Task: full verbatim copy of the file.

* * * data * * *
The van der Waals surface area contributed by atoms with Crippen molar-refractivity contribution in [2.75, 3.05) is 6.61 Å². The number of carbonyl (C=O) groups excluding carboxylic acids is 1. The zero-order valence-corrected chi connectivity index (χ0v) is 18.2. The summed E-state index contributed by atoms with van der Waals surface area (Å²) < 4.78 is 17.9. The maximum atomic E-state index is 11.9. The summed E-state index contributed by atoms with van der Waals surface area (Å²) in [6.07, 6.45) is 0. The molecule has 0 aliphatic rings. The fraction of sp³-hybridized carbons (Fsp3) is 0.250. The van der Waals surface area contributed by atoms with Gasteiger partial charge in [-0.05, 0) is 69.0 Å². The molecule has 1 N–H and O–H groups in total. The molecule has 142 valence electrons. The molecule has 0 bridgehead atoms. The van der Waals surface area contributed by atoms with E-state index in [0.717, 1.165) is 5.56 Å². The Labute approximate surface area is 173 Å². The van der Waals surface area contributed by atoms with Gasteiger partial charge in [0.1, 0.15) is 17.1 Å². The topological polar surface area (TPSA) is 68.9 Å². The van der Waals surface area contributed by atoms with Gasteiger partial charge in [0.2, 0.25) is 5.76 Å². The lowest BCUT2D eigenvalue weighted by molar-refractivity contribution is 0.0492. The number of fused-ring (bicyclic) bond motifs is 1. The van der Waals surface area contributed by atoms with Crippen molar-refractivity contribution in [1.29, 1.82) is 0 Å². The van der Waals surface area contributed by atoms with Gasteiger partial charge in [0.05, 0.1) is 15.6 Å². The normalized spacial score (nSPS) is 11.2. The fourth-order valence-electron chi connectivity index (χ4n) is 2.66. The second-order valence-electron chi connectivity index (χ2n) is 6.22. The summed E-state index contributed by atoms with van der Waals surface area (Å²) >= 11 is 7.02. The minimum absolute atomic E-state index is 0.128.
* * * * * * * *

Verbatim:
The van der Waals surface area contributed by atoms with Crippen molar-refractivity contribution in [2.75, 3.05) is 6.61 Å². The number of carbonyl (C=O) groups excluding carboxylic acids is 1. The zero-order valence-corrected chi connectivity index (χ0v) is 18.2. The summed E-state index contributed by atoms with van der Waals surface area (Å²) < 4.78 is 17.9. The maximum atomic E-state index is 11.9. The summed E-state index contributed by atoms with van der Waals surface area (Å²) in [6.07, 6.45) is 0. The molecule has 0 aliphatic rings. The fraction of sp³-hybridized carbons (Fsp3) is 0.250. The van der Waals surface area contributed by atoms with Gasteiger partial charge in [-0.05, 0) is 69.0 Å². The molecule has 1 N–H and O–H groups in total. The molecule has 142 valence electrons. The molecule has 0 bridgehead atoms. The van der Waals surface area contributed by atoms with E-state index in [0.717, 1.165) is 5.56 Å². The Labute approximate surface area is 173 Å². The van der Waals surface area contributed by atoms with Gasteiger partial charge in [0.1, 0.15) is 17.1 Å². The topological polar surface area (TPSA) is 68.9 Å². The van der Waals surface area contributed by atoms with Gasteiger partial charge in [0.2, 0.25) is 5.76 Å². The lowest BCUT2D eigenvalue weighted by molar-refractivity contribution is 0.0492. The number of fused-ring (bicyclic) bond motifs is 1. The van der Waals surface area contributed by atoms with Crippen molar-refractivity contribution in [1.29, 1.82) is 0 Å². The van der Waals surface area contributed by atoms with Gasteiger partial charge in [0.05, 0.1) is 15.6 Å². The normalized spacial score (nSPS) is 11.2. The fourth-order valence-electron chi connectivity index (χ4n) is 2.66. The second-order valence-electron chi connectivity index (χ2n) is 6.22. The summed E-state index contributed by atoms with van der Waals surface area (Å²) >= 11 is 7.02. The minimum absolute atomic E-state index is 0.128.